Marinated Mushrooms

These mushrooms will marinate in the fridge, and hold for at least 10 days. They are very versatile, and quite delicious. I use them on crostini, mixed with grilled scallops to make an antipasto salad, on pizza and in ricotta pie. You can sauté the mushrooms in 100 percent coconut oil instead of olive oil. This lends a lovely sweetness to the dish.

Makes about 3 pints.

  • 1 1/2 pounds mixed cultivated mushrooms, like white buttons, shiitake, oyster, and maitake
  • 4 tablespoons olive oil
  • 4 sprigs fresh thyme
  • 1 4-inch sprig fresh rosemary
  • 1 bay leaf
  • 10 peppercorns
  • ½ teaspoon lemon zest
  • 1 to 2 tablespoons minced garlic
  • 1 3/4 cups olive oil
  • ¼ cup lemon juice
  • Salt and freshly ground black pepper

Clean and slice the mushrooms, but do not mix them together. Here’s why: different mushrooms cook at different rates, so it is best to do a batch of all the same species at a time.

Marinated Mushrooms. Photo courtesy of Ben Fink

Heat 1 tablespoon of olive oil in a large nonstick skillet. Add one species of mushrooms, and cook until they are golden and fork tender. Some will release quite a bit of water, and you should cook those until their water has mostly evaporated. All mushrooms will cook within 10 minutes. Pour the cooked mushrooms into a large non-reactive bowl, and continue with the remaining olive oil and remaining species of mushrooms.

Or you can roast them. Preheat the oven to 400 degrees Fahrenheit. Chop the mushrooms to a uniform size (I like bigger rather than smaller pieces) and place on a baking tray. Sprinkle with olive oil and salt. Bake until the mushrooms are tender. They will be golden and slightly crispy on the edges, about 10 minutes.

Once all the mushrooms are cooked and in the large bowl, add the thyme, rosemary, bay leaf, peppercorns, (count them — you will have to fish them out later), lemon zest, garlic, olive oil, lemon juice and salt and pepper. Stir to combine, cover with plastic wrap and refrigerate for 24 to 36 hours.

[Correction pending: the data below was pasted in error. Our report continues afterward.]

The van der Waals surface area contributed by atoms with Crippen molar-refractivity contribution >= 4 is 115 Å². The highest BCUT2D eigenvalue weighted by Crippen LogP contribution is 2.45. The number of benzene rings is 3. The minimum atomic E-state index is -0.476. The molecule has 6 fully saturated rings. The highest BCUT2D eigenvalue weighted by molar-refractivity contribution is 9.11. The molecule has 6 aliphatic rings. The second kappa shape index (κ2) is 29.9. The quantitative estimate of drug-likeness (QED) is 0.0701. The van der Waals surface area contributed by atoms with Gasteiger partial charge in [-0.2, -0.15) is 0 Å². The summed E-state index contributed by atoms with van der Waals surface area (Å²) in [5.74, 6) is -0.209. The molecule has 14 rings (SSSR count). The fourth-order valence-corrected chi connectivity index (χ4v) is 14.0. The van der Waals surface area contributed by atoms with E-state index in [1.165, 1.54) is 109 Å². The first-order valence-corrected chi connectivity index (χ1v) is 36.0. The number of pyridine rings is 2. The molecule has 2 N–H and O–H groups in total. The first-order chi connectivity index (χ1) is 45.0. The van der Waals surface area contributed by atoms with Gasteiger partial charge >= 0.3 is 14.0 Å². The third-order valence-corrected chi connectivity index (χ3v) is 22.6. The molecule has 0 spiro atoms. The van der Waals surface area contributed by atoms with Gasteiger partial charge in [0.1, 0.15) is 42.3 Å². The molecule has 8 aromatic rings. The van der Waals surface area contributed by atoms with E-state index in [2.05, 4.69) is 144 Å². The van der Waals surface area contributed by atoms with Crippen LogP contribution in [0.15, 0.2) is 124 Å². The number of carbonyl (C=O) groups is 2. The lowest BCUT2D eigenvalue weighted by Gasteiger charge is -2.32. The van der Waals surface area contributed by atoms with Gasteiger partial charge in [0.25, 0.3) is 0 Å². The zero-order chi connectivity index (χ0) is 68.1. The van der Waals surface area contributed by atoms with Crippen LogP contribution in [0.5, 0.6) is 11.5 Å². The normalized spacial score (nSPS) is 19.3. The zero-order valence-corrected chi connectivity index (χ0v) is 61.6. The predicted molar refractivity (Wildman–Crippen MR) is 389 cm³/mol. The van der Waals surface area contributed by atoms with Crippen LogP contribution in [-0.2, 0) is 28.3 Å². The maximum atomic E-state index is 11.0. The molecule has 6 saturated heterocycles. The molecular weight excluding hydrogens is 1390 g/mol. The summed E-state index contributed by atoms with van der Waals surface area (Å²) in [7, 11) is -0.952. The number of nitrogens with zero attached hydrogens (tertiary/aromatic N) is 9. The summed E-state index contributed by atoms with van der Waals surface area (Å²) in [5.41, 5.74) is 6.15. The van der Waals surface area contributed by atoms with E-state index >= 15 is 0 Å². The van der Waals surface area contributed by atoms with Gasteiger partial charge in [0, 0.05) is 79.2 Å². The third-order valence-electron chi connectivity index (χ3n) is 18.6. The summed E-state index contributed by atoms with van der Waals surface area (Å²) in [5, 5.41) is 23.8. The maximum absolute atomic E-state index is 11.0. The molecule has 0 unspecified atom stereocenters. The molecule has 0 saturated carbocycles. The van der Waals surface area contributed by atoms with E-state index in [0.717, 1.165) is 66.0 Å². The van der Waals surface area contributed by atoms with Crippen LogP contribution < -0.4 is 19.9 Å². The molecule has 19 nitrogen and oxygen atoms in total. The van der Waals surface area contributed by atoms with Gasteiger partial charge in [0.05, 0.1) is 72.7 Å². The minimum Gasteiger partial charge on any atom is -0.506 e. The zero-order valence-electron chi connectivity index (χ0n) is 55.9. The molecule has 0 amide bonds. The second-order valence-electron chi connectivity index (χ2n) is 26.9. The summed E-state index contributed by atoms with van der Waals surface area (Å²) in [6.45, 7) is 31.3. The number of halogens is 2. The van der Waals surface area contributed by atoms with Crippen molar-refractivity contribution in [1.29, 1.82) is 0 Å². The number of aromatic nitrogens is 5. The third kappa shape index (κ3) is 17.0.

Have ready three sterilized pint jars, bands, and lids. To sterilize the jars, bands, and lids, boil them in water for 10 minutes. You do not need to use new lids because you will not process these jars. Spoon the mushrooms into the jars. Wipe the rims, place on the lids, and screw on the bands. Fish out the bay leaf and peppercorns before serving.

Osso Bucco with Mushrooms Photo courtesy of Ben Fink

Osso Bucco With Mushrooms

This recipe serves four.

It's my father’s Osso Bucco recipe.

Like all of his cooking, it is simple, honest, and savory.

I always have leftover bones, some meat, and a bunch of vegetable remnants soaked in gelatin and fat. This makes an awesome base for a lentil, chickpea, or bean soup. Just add the beans and water and cook until the beans are tender. (Throw in any leftover mushrooms and the gremolada, too.) I’ve made this recipe with elk shanks, too. Awesome, though they need to cook a bit longer. You can use any combination of mushrooms in this recipe, cultivated or wild.

  • 4 pieces veal shank, 1 ½ to 2 inches thick (about 2 pounds)
  • Flour for dredging
  • 2 tablespoons olive oil
  • 2 garlic cloves
  • 1/2 large onion, chopped (about 1 cup)
  • 1 large carrot, chopped (about 1 cup)
  • 2 tablespoons fresh basil, chopped (or 2 teaspoons dried)
  • Salt and freshly ground black pepper to taste
  • 1 cup white wine
  • 2 cups crushed tomatoes (I use homemade)
  • 2 tablespoons butter
  • ½ pound mushrooms, sliced (about 2 cups)

For the Gremolada

  • 2 tablespoons minced flat-leafed parsley
  • 1 tablespoon minced garlic
  • 1 tablespoons minced fresh sage or 1 teaspoon dried
  • 1 teaspoon lemon zest

Preheat the oven to 400 degrees Fahrenheit.